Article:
1940's Dr. Joseph Tiffin, an industrial psychologist, and his research team evaluated four million workers to establish job vision standards for six major occupational categories.
1946 Army Industrial Hygiene Laboratory (AIHL), located at Edgewood Arsenal, Maryland, initiated occupational vision programs at various depots and arsenals.
1950's Occupational Vision Program was directed toward 90,000 federal civilian employees at 19 Army installations.
1960 Environmental health activities added to the occupational health mission of AIHL and created the US Army Environmental Hygiene Agency (AEHA).
1971 Occupational Safety and Health Act (OSH Act) became law and mandated the employer provide a safe and healthful workplace. This resulted in military provision of eye protection for all employees working in eye-hazardous areas.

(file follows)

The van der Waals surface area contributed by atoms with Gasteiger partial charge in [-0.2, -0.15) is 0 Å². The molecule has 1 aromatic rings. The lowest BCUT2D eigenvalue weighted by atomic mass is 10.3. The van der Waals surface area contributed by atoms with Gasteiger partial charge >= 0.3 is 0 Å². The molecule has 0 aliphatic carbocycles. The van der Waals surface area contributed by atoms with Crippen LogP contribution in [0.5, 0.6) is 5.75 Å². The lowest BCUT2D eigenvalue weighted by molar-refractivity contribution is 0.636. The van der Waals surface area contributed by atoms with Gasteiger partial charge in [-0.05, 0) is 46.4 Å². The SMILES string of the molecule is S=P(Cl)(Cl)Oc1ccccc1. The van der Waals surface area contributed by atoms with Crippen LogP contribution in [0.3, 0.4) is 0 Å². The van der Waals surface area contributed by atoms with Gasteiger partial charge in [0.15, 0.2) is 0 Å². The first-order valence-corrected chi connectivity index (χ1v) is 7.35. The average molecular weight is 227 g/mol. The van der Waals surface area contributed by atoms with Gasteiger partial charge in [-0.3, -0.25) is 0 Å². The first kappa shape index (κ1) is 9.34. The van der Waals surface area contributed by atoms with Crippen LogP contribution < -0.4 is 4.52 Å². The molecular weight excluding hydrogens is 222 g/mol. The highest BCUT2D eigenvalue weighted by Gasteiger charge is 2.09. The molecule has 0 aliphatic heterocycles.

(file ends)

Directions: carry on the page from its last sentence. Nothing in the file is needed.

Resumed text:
1991 Army Vision Conservation Program developed.
1993 Defense Vision Conservation Program developed.
1994 AEHA reengineered into the US Army Center for Health Promotion and Preventive Medicine (USACHPPM).
1996 Tri-Service Vision Conservation Office (TSVCO) established.
1997 Tri-Service Vision Conservation and Readiness Program (TSVCRP) established.
2009 Select missions from the US Army Center for Health Promotion and Preventive Medicine (USACHPPM) and the US Army Veterinary Command (VETCOM) are combined into the US Army Public Health Command (Provisional).
2011 The US Army Public Health Command becomes fully operational.
2015 The US Army Public Health Command becomes the US Army Public Health Center.
2016 The Tri-Service Vision Conservation and Readiness Program becomes the Tri-Service Vision Conservation and Readiness Division.
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